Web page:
Hip fracture is one of the most common injuries among the elderly, with approximately 340,000 cases annually nationwide, costing an estimated $12 billion.1,2 Hip fractures are associated with mortality rates of approximately 9% at 30 days3,4 and 21% to 33% at 1 year3,5; even after surgical fixation, hip fractures are associated with major loss of function, impaired independence, high rates of nursing home care, and financial burden.6–8 Improving the care of patients with hip fractures can improve patient outcomes and reduce health care costs.9–12

The appropriate waiting time for hip fracture surgery (surgery delay) has been debated. Although current guidelines from the American Academy of Orthopaedic Surgeons13 recommended surgery within 48 hours of presentation to the emergency department (ED), recent studies by Pincus et al14 and Fu et al15 suggested that delaying surgery for greater than 24 hours after presentation may result in higher complication rates, higher 30-day mortality rates, and longer hospital stays.14,15 In addition, Fu et al15 found that greater than 75% of surgeries for hip fracture nationwide are delayed for greater than 24 hours, suggesting that major changes are needed to meet the 24-hour threshold. Reasons for surgery delay include medical clearance, operating room availability, and the need to stabilize patient comorbidities15,16; however, ED efficiency and time to radiographic evaluation may represent modifiable variables to reduce surgery delay.17,18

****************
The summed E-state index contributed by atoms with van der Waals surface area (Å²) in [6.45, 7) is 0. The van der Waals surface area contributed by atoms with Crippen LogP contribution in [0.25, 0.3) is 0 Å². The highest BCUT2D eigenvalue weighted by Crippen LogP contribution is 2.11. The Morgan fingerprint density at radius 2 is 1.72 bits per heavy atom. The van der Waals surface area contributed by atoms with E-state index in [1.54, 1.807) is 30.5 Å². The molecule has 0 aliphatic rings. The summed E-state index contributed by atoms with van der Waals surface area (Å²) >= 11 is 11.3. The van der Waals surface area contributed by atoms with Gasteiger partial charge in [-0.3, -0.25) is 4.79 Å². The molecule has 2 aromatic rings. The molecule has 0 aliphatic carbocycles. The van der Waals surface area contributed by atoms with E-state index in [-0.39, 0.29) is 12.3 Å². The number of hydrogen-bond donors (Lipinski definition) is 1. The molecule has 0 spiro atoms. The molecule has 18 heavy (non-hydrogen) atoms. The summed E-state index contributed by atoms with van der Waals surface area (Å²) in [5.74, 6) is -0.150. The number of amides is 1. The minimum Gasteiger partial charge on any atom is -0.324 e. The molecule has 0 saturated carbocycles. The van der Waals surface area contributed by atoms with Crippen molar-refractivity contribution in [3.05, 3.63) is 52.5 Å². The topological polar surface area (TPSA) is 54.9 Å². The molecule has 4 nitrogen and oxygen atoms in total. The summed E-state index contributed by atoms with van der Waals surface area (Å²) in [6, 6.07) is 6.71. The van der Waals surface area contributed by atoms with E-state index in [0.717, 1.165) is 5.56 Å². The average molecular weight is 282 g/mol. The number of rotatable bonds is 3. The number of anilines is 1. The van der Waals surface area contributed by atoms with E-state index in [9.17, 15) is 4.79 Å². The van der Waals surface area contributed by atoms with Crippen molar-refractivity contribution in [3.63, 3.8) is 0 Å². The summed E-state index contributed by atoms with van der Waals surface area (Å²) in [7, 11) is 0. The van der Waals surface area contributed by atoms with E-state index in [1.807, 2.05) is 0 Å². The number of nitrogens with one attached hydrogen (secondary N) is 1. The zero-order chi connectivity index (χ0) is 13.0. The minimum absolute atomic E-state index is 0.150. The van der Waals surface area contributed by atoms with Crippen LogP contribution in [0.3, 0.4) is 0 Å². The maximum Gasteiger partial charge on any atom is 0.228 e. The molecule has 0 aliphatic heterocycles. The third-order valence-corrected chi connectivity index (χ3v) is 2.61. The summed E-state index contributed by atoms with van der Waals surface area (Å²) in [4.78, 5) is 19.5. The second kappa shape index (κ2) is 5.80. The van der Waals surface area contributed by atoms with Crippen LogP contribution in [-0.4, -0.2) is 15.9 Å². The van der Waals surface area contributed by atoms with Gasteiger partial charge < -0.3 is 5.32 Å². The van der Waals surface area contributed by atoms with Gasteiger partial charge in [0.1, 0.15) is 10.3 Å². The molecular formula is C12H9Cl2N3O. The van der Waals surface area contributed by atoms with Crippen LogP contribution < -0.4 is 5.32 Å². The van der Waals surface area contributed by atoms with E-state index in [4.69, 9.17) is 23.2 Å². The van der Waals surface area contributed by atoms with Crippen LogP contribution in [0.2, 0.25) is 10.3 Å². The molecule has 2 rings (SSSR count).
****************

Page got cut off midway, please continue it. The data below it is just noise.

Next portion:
Many European nations have introduced multidisciplinary streamed-care pathways in which the ED staff work with radiology, orthopedic, cardiology, and geriatric medicine staff to streamline care. Streamed-care pathways are associated with shorter hospital stays, reduced surgery delay, and better outcomes after hip fracture9–12,19 and are cost-effective in hospitals with at least moderate volume.20 These studies also suggest that, given the substantial physical, mental, and economic costs of hip fractures, mortality rates alone may be too narrow a metric for evaluating outcomes. The associations between surgery delay and functional outcomes in patients with hip fractures are unclear.

In this study, the authors sought to identify predictors of surgery delay in patients with hip fractures and to quantify the relationship between surgery delay and postoperative opioid demand given the significant association between pain and functional impairment.21 They asked: (1) Do patients who receive earlier radio-graphic evaluation of hip fracture undergo surgery earlier? and (2) Is surgery delay associated with postoperative opioid use, duration of hospital stay, and 30-day and 1-year mortality rates? They hypothesized that patients who received earlier radiographic evaluation would undergo surgery earlier, and that those who underwent surgery within 24 hours would have shorter hospital stays, require less pain medication, and have lower mortality rates at 30 days and 1 year postoperatively.

Materials and Methods

Patient Population